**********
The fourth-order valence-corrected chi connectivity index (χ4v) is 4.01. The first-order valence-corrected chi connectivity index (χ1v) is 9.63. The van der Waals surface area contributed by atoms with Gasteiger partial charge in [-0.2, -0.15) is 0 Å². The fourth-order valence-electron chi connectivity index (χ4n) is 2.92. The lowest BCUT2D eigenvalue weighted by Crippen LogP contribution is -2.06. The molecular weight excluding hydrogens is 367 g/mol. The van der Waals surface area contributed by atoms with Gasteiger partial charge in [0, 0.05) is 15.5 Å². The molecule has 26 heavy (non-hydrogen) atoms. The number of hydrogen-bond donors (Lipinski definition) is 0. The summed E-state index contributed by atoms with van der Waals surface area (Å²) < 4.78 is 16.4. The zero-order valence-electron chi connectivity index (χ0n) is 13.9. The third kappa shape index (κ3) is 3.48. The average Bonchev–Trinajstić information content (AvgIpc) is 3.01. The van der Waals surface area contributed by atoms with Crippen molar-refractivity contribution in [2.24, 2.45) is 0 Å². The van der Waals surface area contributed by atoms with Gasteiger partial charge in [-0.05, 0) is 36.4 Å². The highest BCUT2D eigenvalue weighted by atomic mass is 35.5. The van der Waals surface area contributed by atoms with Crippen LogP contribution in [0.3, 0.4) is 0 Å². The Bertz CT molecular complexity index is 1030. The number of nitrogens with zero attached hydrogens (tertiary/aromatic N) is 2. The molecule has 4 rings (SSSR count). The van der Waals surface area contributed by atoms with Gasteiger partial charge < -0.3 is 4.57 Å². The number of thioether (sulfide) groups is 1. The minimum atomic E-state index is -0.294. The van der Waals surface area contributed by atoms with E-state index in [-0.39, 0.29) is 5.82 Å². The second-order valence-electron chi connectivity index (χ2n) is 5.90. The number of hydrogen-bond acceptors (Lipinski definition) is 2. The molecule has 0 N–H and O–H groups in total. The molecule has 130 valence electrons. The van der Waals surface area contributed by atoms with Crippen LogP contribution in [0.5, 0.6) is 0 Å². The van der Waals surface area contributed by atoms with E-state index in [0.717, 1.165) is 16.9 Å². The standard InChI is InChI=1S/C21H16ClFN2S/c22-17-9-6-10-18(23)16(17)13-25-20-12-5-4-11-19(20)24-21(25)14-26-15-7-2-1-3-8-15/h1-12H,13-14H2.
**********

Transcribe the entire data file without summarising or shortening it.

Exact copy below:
The fourth-order valence-corrected chi connectivity index (χ4v) is 4.01. The first-order valence-corrected chi connectivity index (χ1v) is 9.63. The van der Waals surface area contributed by atoms with Gasteiger partial charge in [-0.2, -0.15) is 0 Å². The fourth-order valence-electron chi connectivity index (χ4n) is 2.92. The lowest BCUT2D eigenvalue weighted by Crippen LogP contribution is -2.06. The molecular weight excluding hydrogens is 367 g/mol. The van der Waals surface area contributed by atoms with Gasteiger partial charge in [0, 0.05) is 15.5 Å². The molecule has 26 heavy (non-hydrogen) atoms. The number of hydrogen-bond donors (Lipinski definition) is 0. The summed E-state index contributed by atoms with van der Waals surface area (Å²) < 4.78 is 16.4. The zero-order valence-electron chi connectivity index (χ0n) is 13.9. The third kappa shape index (κ3) is 3.48. The average Bonchev–Trinajstić information content (AvgIpc) is 3.01. The van der Waals surface area contributed by atoms with Crippen molar-refractivity contribution in [2.24, 2.45) is 0 Å². The van der Waals surface area contributed by atoms with Gasteiger partial charge in [-0.05, 0) is 36.4 Å². The highest BCUT2D eigenvalue weighted by atomic mass is 35.5. The van der Waals surface area contributed by atoms with Crippen LogP contribution in [0.3, 0.4) is 0 Å². The Bertz CT molecular complexity index is 1030. The number of nitrogens with zero attached hydrogens (tertiary/aromatic N) is 2. The molecule has 4 rings (SSSR count). The van der Waals surface area contributed by atoms with Gasteiger partial charge < -0.3 is 4.57 Å². The number of thioether (sulfide) groups is 1. The minimum atomic E-state index is -0.294. The van der Waals surface area contributed by atoms with E-state index in [-0.39, 0.29) is 5.82 Å². The second-order valence-electron chi connectivity index (χ2n) is 5.90. The number of hydrogen-bond acceptors (Lipinski definition) is 2. The molecule has 0 N–H and O–H groups in total. The molecule has 130 valence electrons. The van der Waals surface area contributed by atoms with Crippen LogP contribution in [0.5, 0.6) is 0 Å². The van der Waals surface area contributed by atoms with E-state index in [0.717, 1.165) is 16.9 Å². The standard InChI is InChI=1S/C21H16ClFN2S/c22-17-9-6-10-18(23)16(17)13-25-20-12-5-4-11-19(20)24-21(25)14-26-15-7-2-1-3-8-15/h1-12H,13-14H2.